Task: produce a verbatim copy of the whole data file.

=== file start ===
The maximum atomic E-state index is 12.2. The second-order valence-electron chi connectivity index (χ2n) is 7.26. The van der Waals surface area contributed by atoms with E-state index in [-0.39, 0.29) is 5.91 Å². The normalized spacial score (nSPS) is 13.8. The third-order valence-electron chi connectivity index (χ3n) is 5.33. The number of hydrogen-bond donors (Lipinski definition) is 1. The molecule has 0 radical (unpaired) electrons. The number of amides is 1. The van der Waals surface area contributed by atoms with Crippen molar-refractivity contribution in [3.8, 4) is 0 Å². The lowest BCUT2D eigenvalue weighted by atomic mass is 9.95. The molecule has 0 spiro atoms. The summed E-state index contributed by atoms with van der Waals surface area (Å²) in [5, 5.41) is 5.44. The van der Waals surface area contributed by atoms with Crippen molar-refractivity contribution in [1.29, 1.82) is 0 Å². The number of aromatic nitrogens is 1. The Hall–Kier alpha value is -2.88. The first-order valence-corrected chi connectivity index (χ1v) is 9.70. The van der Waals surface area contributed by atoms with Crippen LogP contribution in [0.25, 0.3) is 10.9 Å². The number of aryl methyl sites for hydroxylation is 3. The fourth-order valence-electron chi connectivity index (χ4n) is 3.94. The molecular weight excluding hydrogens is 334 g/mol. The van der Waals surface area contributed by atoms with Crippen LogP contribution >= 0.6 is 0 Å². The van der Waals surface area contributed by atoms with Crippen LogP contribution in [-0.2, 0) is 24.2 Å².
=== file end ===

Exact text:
The maximum atomic E-state index is 12.2. The second-order valence-electron chi connectivity index (χ2n) is 7.26. The van der Waals surface area contributed by atoms with E-state index in [-0.39, 0.29) is 5.91 Å². The normalized spacial score (nSPS) is 13.8. The third-order valence-electron chi connectivity index (χ3n) is 5.33. The number of hydrogen-bond donors (Lipinski definition) is 1. The molecule has 0 radical (unpaired) electrons. The number of amides is 1. The van der Waals surface area contributed by atoms with Crippen molar-refractivity contribution in [3.8, 4) is 0 Å². The lowest BCUT2D eigenvalue weighted by atomic mass is 9.95. The molecule has 0 spiro atoms. The summed E-state index contributed by atoms with van der Waals surface area (Å²) in [5, 5.41) is 5.44. The van der Waals surface area contributed by atoms with Crippen molar-refractivity contribution in [1.29, 1.82) is 0 Å². The number of aromatic nitrogens is 1. The Hall–Kier alpha value is -2.88. The first-order valence-corrected chi connectivity index (χ1v) is 9.70. The van der Waals surface area contributed by atoms with Crippen LogP contribution in [0.25, 0.3) is 10.9 Å². The number of aryl methyl sites for hydroxylation is 3. The fourth-order valence-electron chi connectivity index (χ4n) is 3.94. The molecular weight excluding hydrogens is 334 g/mol. The van der Waals surface area contributed by atoms with Crippen LogP contribution >= 0.6 is 0 Å². The van der Waals surface area contributed by atoms with Crippen LogP contribution in [-0.2, 0) is 24.2 Å².